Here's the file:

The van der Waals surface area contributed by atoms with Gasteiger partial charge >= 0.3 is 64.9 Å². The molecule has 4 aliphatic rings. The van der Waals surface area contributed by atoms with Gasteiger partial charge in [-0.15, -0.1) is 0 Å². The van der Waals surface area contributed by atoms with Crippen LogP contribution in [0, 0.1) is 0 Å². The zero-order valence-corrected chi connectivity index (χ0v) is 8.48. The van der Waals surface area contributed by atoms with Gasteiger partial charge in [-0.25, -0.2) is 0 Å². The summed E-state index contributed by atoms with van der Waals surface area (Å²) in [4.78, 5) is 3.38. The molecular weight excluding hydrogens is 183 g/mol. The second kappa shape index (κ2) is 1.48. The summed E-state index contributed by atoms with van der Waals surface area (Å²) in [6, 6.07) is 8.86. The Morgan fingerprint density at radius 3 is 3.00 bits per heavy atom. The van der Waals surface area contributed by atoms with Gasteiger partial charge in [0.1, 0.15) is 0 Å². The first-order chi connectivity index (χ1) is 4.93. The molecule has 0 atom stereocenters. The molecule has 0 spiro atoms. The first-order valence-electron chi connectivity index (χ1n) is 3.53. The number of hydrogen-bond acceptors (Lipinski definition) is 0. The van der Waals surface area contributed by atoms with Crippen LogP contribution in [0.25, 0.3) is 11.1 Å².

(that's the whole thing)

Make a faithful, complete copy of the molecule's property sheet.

The van der Waals surface area contributed by atoms with Gasteiger partial charge >= 0.3 is 64.9 Å². The molecule has 4 aliphatic rings. The van der Waals surface area contributed by atoms with Gasteiger partial charge in [-0.15, -0.1) is 0 Å². The van der Waals surface area contributed by atoms with Crippen LogP contribution in [0, 0.1) is 0 Å². The zero-order valence-corrected chi connectivity index (χ0v) is 8.48. The van der Waals surface area contributed by atoms with Gasteiger partial charge in [-0.25, -0.2) is 0 Å². The summed E-state index contributed by atoms with van der Waals surface area (Å²) in [4.78, 5) is 3.38. The molecular weight excluding hydrogens is 183 g/mol. The second kappa shape index (κ2) is 1.48. The summed E-state index contributed by atoms with van der Waals surface area (Å²) in [6, 6.07) is 8.86. The Morgan fingerprint density at radius 3 is 3.00 bits per heavy atom. The van der Waals surface area contributed by atoms with Gasteiger partial charge in [0.1, 0.15) is 0 Å². The first-order chi connectivity index (χ1) is 4.93. The molecule has 0 atom stereocenters. The molecule has 0 spiro atoms. The first-order valence-electron chi connectivity index (χ1n) is 3.53. The number of hydrogen-bond acceptors (Lipinski definition) is 0. The van der Waals surface area contributed by atoms with Crippen LogP contribution in [0.25, 0.3) is 11.1 Å².